One final comment, however, on this last statement. It is clear from scripture that sincerity is the key to true repentance. We do not have a license to sin as long as we repent afterwards. The expectation from God's point of view is that true repentance inherently requires that we intend to change our ways. The very definition of the Greek words used in the New Testament for "repentance" imply the intention to change.

3340 metanoeo {met-an-o-eh'-o}
from 3326 and 3539; TDNT - 4:975,636; v
AV - repent 34; 34
1) to change one's mind, i.e. to repent
2) to change one's mind for better, heartily to amend with abhorrence of one's past sins

The conclusion that we must draw from the New Testament's instructions on forgiveness is that in order to be forgiven of our sin by both God and man we must be sincerely repentant. Likewise, just as God forgives those who are repentant and not those who are unrepentant, God expects us to forgive the repentant, but does not expect us to forgive the unrepentant.

The following is a summary of the scriptural principles regarding forgiveness.


What is the Divine Model of Forgiveness? (How does God forgive us?)

1. God requires a repentant heart (including repentant behavior) Matthew 3:8, Mark 1:15, Luke 3:8, Luke 13:3,5, Acts:2:38, Acs 3:19, Acts 8:22, Acts 11:18, Acts 17:30, Acts 20:21, Acts 26:20, Romans 1:32, 2 Corinthians 12:21, Hebrews 6:1, 1 John 1:9.

2. Likewise, God requires us to forgive IF/WHEN the other party repents Luke 17:3, 4.

3. How to approach the "offending party" (Matthew 18:15-18)
a. (if they don't repent on their own) go privately, just one on one, us and them
b. (if they still don't repent) take two or three others back with you
c. (if they still don't repent) bring them before the whole church
d. (if they still don't repent) excommunication.

4. If we know of another's sin, we ought to petition God for their forgiveness, unless the sin they commit is the unpardonable one (1 John 5:14-18) (presumably, if they do not repent, we are to pray they would come to repentance).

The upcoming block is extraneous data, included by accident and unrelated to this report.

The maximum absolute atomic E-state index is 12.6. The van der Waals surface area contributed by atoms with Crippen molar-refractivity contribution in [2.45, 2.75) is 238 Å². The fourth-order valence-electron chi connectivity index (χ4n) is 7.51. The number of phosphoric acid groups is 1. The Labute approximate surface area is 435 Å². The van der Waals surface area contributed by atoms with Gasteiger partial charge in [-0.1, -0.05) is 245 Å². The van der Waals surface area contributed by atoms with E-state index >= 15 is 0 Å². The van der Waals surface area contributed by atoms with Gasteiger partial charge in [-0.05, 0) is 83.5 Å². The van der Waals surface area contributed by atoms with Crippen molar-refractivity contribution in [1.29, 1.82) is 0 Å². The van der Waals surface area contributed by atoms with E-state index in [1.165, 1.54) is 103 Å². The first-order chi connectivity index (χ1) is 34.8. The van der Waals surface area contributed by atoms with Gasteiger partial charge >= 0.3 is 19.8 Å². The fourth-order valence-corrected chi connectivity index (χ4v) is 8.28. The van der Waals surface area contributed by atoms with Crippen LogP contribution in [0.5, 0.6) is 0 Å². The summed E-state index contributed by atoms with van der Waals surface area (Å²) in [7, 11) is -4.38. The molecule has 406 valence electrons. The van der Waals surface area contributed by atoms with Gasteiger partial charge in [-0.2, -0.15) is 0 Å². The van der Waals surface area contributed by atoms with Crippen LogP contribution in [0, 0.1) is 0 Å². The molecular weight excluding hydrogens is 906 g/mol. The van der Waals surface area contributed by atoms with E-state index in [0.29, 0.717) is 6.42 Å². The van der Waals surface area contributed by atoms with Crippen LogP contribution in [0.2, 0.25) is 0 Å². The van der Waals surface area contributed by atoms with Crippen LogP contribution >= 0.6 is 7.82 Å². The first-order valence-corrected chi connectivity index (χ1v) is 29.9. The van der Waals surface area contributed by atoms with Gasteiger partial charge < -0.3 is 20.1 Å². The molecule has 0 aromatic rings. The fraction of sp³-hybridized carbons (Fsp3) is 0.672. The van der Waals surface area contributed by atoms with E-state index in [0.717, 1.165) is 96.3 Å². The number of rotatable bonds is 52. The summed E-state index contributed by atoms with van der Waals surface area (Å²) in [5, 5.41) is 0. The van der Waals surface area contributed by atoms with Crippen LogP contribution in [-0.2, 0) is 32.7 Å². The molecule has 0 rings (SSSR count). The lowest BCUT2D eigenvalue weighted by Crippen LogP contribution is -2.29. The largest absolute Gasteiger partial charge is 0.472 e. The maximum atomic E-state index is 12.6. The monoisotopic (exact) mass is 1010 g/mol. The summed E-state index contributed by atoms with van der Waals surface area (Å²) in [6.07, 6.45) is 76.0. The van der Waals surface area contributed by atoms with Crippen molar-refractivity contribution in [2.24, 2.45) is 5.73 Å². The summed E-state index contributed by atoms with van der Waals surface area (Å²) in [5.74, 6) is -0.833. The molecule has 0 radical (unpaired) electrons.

What if the other party does not repent?

1. Should we forgive the unrepentant?
a. YES, if they ask for repentance and yet sin again and again. (Matthew 18:21- 22, Luke 17:3, 4).
b. If they do not ever acknowledge their sin, their need to repent, or never even ask for forgiveness? NO. (Luke 17:3, 4, Matthew 18:15-18).

2. We should not remain angry, because that gives the devil a foothold. (Ephesians 4:26, 31-32, Hebrews 12:14-16 - "root of bitterness (4088)").

3. We should simply "mark" (or take note of) them in some circumstances (Romans 16:17, 1 Corinthians 5:11, 2 Thessalonians 3:14, 2 John: 9-11).

4. In some circumstances, church leadership should exercise excommunication (Matthew 18:15-18,1 Corinthians 5:1-13, 1 Timothy 1:20, 2 Thessalonians 3:14).

5. The goal of excommunication is the repentance of the excommunicated. If the excommunicated repent, they should be forgiven and welcomed back so that the devil will not gain an advantage over us. (2 Corinthians 12:7,10-11) How does the devil gain an advantage in such circumstances?
a. If the church (as a group or as individuals) fails to forgive those WHO REPENT AND SEEK FORGIVENESS, then we endanger ourselves that God might not forgive our sins (Matthew 6:14-15, Mark 11:25-26).
b. The excommunicated person remains in danger of the devil, particularly endangering their belief and their right doctrine if they remain excommunicated (1 Timothy 1:20) - for the church was INTENDED as a form of protection for our faith and doctrine (and our behavior through accountability).

6. *We are always to speak the truth in LOVE, to build up and not to tear down. (Ephesians 4:2, 14-20, James 5:19-20)